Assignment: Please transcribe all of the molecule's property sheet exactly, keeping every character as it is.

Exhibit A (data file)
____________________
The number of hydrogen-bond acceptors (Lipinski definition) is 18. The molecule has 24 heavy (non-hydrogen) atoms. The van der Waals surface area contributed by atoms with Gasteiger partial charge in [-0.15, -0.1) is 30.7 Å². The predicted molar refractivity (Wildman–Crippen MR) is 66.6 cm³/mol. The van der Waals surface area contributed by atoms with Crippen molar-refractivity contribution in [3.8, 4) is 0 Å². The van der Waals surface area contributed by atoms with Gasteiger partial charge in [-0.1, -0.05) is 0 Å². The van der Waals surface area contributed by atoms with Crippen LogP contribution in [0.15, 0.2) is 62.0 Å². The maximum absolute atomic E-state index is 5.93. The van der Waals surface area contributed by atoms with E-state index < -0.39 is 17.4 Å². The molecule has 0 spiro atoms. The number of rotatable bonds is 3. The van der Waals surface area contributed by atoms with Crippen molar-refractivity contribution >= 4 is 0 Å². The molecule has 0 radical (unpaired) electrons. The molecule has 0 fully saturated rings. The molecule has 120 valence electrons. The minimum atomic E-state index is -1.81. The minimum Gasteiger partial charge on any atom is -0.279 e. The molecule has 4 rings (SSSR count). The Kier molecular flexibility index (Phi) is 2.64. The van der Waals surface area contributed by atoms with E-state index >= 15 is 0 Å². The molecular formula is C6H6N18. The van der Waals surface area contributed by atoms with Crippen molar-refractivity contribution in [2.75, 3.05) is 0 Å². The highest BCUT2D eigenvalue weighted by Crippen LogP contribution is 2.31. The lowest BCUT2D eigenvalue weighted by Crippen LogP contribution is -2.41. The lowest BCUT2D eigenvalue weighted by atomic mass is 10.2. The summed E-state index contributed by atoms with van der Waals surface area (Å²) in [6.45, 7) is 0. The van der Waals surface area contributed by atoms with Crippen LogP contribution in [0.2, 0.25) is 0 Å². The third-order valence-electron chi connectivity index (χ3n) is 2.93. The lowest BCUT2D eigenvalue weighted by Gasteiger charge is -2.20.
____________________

The number of hydrogen-bond acceptors (Lipinski definition) is 18. The molecule has 24 heavy (non-hydrogen) atoms. The van der Waals surface area contributed by atoms with Gasteiger partial charge in [-0.15, -0.1) is 30.7 Å². The predicted molar refractivity (Wildman–Crippen MR) is 66.6 cm³/mol. The van der Waals surface area contributed by atoms with Crippen molar-refractivity contribution in [3.8, 4) is 0 Å². The van der Waals surface area contributed by atoms with Gasteiger partial charge in [-0.1, -0.05) is 0 Å². The van der Waals surface area contributed by atoms with Crippen LogP contribution in [0.15, 0.2) is 62.0 Å². The maximum absolute atomic E-state index is 5.93. The van der Waals surface area contributed by atoms with E-state index < -0.39 is 17.4 Å². The molecule has 0 spiro atoms. The number of rotatable bonds is 3. The van der Waals surface area contributed by atoms with Crippen molar-refractivity contribution >= 4 is 0 Å². The molecule has 0 radical (unpaired) electrons. The molecule has 0 fully saturated rings. The molecule has 120 valence electrons. The minimum atomic E-state index is -1.81. The minimum Gasteiger partial charge on any atom is -0.279 e. The molecule has 4 rings (SSSR count). The Kier molecular flexibility index (Phi) is 2.64. The van der Waals surface area contributed by atoms with E-state index >= 15 is 0 Å². The molecular formula is C6H6N18. The van der Waals surface area contributed by atoms with Crippen molar-refractivity contribution in [2.75, 3.05) is 0 Å². The highest BCUT2D eigenvalue weighted by Crippen LogP contribution is 2.31. The lowest BCUT2D eigenvalue weighted by Crippen LogP contribution is -2.41. The lowest BCUT2D eigenvalue weighted by atomic mass is 10.2. The summed E-state index contributed by atoms with van der Waals surface area (Å²) in [6.45, 7) is 0. The van der Waals surface area contributed by atoms with Crippen LogP contribution in [0.2, 0.25) is 0 Å². The third-order valence-electron chi connectivity index (χ3n) is 2.93. The lowest BCUT2D eigenvalue weighted by Gasteiger charge is -2.20.